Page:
Seventeen years prior, the small village of Glens Falls hosted a statewide convention for three days in the fall of 1900 for the New York Woman Suffrage Association. Held at Ordway Hall & Rockwell House, delegates came from all over the state: Counties represented were Cayuga, Chatauqua, Erie, Kings, Monroe, Nassau, Niagara, Onondoga, Queens, Warren, and Washington.
|Yellow flags represent delegates from 1900. Purple pins show attendees in 2017.|
What the Glens Falls Area Suffrage Centennial Committee wanted to do was to come up with a way to celebrate the spirit of that convention in just two hours. It was a daunting task that required lots of meetings, collaboration, & and action grant from HumanitiesNY. What we put together was very well received!
|NYWSA 32nd Convention, Glens Falls, NY 1900|
& I will share with you what we did...
|Ordway Hall, Glens Falls, NY c 1900|
Since Ordway Hall (currently a Spot Coffee) & Rockwell House (destroyed by fire) were not available, we looked to the site of a successful regional suffrage convention in 1894, First Baptist Church of Glens Falls. The folks there were thrilled to learn of their church's suffrage history as they are trying to get the church on the National Registry for historic landmarks.
|Rockwell House, Glens Falls, NY c1900|
Once we had our location & date secured, we set to research & funding. Luckily HumanitiesNY awarded us an action grant so that we could pay performers, a photographer & videographer, & advertise.
One of the things I was able to do was convince people to make food from the Suffrage Cookbooks for refreshments during intermission. My friend Lillian Lasher tackled the appetizers. A few of us baked.
|Suffrage Cookbooks on display at the food table|
The appetizers Lillian made were featured in the 1915 Suffrage Cookbook compiled by LO Kleber. The recipes she chose were Chicken Croquettes, Spitine, & Savories. They were quite tasty & surprisingly well received by those in attendance. I have listed the recipes below.
Chicken Croquettes (1915, p. 63)
1 pound of chicken
3 teaspoons chopped parsley
1½ cups cream
1 small onion
¼ pound butter
¼ pound bread crumbs
season to taste
1 pinch of paprika
Grind meat twice. Boil the onion with the cream and strain the onion out. Let cool and pour over crumbs. Add parsley and butter, and make a stiff mixture. Now add seasoning.Mix all together by beating in the meat. If too thick add a little milk and form into croquettes, and put in ice box.When cool dip in beaten egg and then in crackers or bread crumbs. Fry in deep fat.
Spitine (1915, p. 50)
Cut from raw roast beef very thin slices. Spread with a dressing made of grated bread crumbs, a beaten egg and seasoned to taste. Roll up and put all on a long skewer and brown in a little hot butter.
SAVORIES (1915, p.95-99)
Hot savory and cold salad are always to be recommended—some suggestions that are worth remembering.A hot savory and a cold salad make a good combination for the summer luncheon, and the savory is a useful dish for the dispositon of left-over scraps of meat, fish, etc.The foundation of a savory is usually a triangle on a finger of buttered brown bread toast, or fried bread, pastry or biscuit. The filling may be varied indefinitely, and its arrangement depends upon available materials.Here are a few suggestions for the use of materials common to all households.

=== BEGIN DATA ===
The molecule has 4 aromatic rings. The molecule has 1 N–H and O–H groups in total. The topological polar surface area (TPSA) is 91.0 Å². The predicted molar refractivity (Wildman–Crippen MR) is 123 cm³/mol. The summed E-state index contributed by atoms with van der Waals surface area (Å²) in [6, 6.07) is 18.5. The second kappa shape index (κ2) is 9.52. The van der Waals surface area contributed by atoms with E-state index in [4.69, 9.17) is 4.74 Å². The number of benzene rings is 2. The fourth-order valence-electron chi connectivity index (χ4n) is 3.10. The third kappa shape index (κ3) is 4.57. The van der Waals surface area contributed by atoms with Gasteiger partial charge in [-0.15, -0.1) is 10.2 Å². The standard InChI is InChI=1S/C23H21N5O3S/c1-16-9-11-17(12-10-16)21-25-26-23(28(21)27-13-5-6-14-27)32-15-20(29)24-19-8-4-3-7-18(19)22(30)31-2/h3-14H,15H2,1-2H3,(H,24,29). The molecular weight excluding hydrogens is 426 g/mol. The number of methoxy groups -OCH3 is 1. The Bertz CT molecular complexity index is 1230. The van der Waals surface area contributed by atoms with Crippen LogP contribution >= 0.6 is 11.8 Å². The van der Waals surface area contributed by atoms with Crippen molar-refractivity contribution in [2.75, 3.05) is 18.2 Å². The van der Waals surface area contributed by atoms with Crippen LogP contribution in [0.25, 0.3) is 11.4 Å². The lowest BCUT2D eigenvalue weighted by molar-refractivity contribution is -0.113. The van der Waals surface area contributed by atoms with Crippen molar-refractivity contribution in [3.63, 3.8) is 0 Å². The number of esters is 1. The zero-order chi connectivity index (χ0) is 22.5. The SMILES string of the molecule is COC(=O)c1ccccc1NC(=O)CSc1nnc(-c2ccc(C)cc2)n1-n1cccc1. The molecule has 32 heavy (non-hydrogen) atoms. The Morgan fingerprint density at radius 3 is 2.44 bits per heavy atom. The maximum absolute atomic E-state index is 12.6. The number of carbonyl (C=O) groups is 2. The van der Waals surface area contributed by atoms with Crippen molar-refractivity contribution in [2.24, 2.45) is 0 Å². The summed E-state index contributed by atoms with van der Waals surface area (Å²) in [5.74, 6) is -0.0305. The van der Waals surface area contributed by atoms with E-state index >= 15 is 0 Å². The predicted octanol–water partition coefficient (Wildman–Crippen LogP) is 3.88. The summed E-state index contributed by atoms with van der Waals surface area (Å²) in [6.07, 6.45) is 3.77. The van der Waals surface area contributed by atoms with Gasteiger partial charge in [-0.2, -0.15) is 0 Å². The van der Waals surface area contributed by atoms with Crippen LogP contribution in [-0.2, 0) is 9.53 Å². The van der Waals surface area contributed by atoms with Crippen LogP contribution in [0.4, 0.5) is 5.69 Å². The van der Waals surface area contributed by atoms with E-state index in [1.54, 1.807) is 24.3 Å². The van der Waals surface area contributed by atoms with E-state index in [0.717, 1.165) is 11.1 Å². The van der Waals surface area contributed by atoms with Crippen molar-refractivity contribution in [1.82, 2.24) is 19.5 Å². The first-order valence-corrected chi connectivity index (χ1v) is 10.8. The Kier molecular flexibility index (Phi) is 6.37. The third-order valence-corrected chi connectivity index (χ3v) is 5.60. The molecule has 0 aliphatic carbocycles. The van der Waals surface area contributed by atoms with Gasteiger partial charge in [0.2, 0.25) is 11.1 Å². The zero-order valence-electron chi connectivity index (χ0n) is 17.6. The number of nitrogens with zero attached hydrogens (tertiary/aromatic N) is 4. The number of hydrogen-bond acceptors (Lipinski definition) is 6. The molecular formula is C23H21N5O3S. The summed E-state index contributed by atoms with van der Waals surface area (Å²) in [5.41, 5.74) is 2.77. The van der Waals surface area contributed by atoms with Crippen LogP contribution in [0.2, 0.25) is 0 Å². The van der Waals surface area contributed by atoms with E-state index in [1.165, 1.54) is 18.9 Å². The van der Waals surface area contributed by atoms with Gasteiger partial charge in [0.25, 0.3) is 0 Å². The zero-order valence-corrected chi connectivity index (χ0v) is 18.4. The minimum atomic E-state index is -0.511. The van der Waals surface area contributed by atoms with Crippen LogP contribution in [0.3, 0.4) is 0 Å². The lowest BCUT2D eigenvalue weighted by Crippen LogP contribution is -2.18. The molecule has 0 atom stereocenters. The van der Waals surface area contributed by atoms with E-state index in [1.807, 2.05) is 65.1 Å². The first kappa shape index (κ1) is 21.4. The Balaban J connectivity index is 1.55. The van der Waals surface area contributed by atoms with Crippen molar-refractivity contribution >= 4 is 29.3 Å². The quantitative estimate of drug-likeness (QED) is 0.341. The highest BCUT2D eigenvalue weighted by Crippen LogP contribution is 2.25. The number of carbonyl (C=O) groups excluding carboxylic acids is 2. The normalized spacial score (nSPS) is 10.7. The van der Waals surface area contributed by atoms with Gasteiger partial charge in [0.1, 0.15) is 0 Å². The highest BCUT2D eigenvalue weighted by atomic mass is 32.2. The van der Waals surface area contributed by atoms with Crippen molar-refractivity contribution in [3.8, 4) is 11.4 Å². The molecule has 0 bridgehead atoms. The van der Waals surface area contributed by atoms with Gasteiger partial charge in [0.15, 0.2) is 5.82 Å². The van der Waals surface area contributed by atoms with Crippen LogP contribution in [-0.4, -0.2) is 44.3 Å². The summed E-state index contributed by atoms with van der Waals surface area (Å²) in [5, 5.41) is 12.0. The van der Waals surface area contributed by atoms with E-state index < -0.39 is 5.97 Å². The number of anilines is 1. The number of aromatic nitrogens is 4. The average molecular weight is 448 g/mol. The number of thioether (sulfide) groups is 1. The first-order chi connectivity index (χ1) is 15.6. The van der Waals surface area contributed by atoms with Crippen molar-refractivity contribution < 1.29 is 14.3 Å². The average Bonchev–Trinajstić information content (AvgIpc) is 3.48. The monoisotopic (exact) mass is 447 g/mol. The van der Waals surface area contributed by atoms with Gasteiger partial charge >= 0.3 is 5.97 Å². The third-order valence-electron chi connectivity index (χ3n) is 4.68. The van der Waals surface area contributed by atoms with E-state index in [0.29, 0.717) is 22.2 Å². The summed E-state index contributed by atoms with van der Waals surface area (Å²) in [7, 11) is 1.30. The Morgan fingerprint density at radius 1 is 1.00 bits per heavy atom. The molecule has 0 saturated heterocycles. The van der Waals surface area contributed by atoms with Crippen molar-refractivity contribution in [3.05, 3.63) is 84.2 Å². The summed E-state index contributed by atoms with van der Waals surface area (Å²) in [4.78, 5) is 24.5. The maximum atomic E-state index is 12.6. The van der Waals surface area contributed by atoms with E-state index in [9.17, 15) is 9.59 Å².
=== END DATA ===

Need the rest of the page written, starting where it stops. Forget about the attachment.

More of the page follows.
Half an ounce of butter, two ounces of grated cheese, one tablespoon of tomato; paprika. Melt the butter and add the tomato (either canned or fresh stewed), then the grated cheese; sprinkle with paprika and heat on the stove. Cut bread into rounds or small squares, fry and pour over each slice the hot tomato mixture.
Mince a little left-over boiled ham very finely. Warm it in a pan with a piece of butter. Add a little pepper and paprika. When very hot pile on hot buttered toast. Any left-over scraps of fish or meat may be used up in a similar way, and make an excellent savory to serve with a green salad.
Butter slices of bread and sprinkle over them a mixture of grated cheese and paprika. Set them in a pan and place the pan in the oven, leaving it there until the bread is colored, and the cheese set. Serve very hot.
For baked goods we served molasses crinkles, gingersnaps, gingerbread, & "cocoanut cookies" I made using a recipe from the 1886 Suffrage Cookbook. This recipe was submitted by a Mrs. H. R. Shattuck.
Cocoanut Cookies. (1886, p. 81)
Into two and one-half cupfuls of pastry flour, rub with the hands one-half cupful of butter. Add one cupful of sugar, one and three-fourths cupfuls of grated cocoanut (that which comes by the pound is best) and two saltspoonfuls of cream of tartar. Beat one egg and stir in; dissolve one saltspoonful of soda in boiling water and add, moulding the mixture well together with the hands. If it is not wet enough, add a very little milk or water. The danger is in getting it too wet to roll out well, and probably no moisture will be needed. Roll thin, cut with a doughnut cutter and bake quickly.
saltspoon= 1/4 teaspoon
|Butter, flour, sugar, coconut, cream of tartar|
|Add egg, baking soda in water|
|Combine into dough, not too wet|
|Roll out & cut out with a doughnut cutter|
|Makes about 4 dozen cookies|
|Bake at 350 F for about 7-10 minutes|
|Finished cookies out to cool|